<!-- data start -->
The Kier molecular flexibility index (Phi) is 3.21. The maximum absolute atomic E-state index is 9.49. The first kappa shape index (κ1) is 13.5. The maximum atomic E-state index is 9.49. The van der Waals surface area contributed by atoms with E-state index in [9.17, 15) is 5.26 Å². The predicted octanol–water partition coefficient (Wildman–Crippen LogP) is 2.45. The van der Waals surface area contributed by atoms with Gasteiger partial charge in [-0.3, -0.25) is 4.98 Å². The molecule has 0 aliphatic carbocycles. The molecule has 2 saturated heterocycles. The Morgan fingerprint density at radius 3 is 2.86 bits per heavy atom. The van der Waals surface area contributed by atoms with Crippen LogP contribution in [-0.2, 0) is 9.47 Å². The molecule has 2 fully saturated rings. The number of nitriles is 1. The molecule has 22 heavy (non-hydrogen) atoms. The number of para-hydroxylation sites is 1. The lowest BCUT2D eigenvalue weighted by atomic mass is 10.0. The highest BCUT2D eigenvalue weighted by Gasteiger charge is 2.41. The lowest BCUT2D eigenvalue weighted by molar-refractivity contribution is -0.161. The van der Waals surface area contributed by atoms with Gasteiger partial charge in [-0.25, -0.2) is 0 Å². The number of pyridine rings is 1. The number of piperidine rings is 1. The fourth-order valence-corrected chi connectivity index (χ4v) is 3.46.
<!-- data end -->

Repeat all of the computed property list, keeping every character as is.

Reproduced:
The Kier molecular flexibility index (Phi) is 3.21. The maximum absolute atomic E-state index is 9.49. The first kappa shape index (κ1) is 13.5. The maximum atomic E-state index is 9.49. The van der Waals surface area contributed by atoms with E-state index in [9.17, 15) is 5.26 Å². The predicted octanol–water partition coefficient (Wildman–Crippen LogP) is 2.45. The van der Waals surface area contributed by atoms with Gasteiger partial charge in [-0.3, -0.25) is 4.98 Å². The molecule has 0 aliphatic carbocycles. The molecule has 2 saturated heterocycles. The Morgan fingerprint density at radius 3 is 2.86 bits per heavy atom. The van der Waals surface area contributed by atoms with Crippen LogP contribution in [-0.2, 0) is 9.47 Å². The molecule has 2 fully saturated rings. The number of nitriles is 1. The molecule has 22 heavy (non-hydrogen) atoms. The number of para-hydroxylation sites is 1. The lowest BCUT2D eigenvalue weighted by atomic mass is 10.0. The highest BCUT2D eigenvalue weighted by Gasteiger charge is 2.41. The lowest BCUT2D eigenvalue weighted by molar-refractivity contribution is -0.161. The van der Waals surface area contributed by atoms with Gasteiger partial charge in [-0.25, -0.2) is 0 Å². The number of pyridine rings is 1. The number of piperidine rings is 1. The fourth-order valence-corrected chi connectivity index (χ4v) is 3.46.